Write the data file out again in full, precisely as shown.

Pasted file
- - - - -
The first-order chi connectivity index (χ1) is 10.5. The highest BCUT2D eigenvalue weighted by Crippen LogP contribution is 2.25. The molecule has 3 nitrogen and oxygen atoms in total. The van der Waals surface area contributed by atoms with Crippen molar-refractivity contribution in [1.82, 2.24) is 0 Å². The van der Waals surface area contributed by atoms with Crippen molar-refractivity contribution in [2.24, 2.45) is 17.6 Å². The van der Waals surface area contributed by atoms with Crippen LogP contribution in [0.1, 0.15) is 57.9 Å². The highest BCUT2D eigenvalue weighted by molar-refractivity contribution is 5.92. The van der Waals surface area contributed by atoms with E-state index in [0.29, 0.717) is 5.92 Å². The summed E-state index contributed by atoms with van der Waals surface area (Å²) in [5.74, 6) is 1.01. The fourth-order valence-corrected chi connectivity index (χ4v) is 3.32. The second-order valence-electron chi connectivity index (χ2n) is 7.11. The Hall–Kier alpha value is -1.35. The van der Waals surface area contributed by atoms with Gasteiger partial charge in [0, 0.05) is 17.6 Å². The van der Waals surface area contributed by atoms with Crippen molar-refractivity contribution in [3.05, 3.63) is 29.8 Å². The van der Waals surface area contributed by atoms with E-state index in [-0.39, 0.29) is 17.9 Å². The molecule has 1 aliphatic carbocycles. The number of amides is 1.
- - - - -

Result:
The first-order chi connectivity index (χ1) is 10.5. The highest BCUT2D eigenvalue weighted by Crippen LogP contribution is 2.25. The molecule has 3 nitrogen and oxygen atoms in total. The van der Waals surface area contributed by atoms with Crippen molar-refractivity contribution in [1.82, 2.24) is 0 Å². The van der Waals surface area contributed by atoms with Crippen molar-refractivity contribution in [2.24, 2.45) is 17.6 Å². The van der Waals surface area contributed by atoms with Crippen LogP contribution in [0.1, 0.15) is 57.9 Å². The highest BCUT2D eigenvalue weighted by molar-refractivity contribution is 5.92. The van der Waals surface area contributed by atoms with E-state index in [0.29, 0.717) is 5.92 Å². The summed E-state index contributed by atoms with van der Waals surface area (Å²) in [5.74, 6) is 1.01. The fourth-order valence-corrected chi connectivity index (χ4v) is 3.32. The second-order valence-electron chi connectivity index (χ2n) is 7.11. The Hall–Kier alpha value is -1.35. The van der Waals surface area contributed by atoms with Gasteiger partial charge in [0, 0.05) is 17.6 Å². The van der Waals surface area contributed by atoms with Crippen molar-refractivity contribution in [3.05, 3.63) is 29.8 Å². The van der Waals surface area contributed by atoms with E-state index in [-0.39, 0.29) is 17.9 Å². The molecule has 1 aliphatic carbocycles. The number of amides is 1.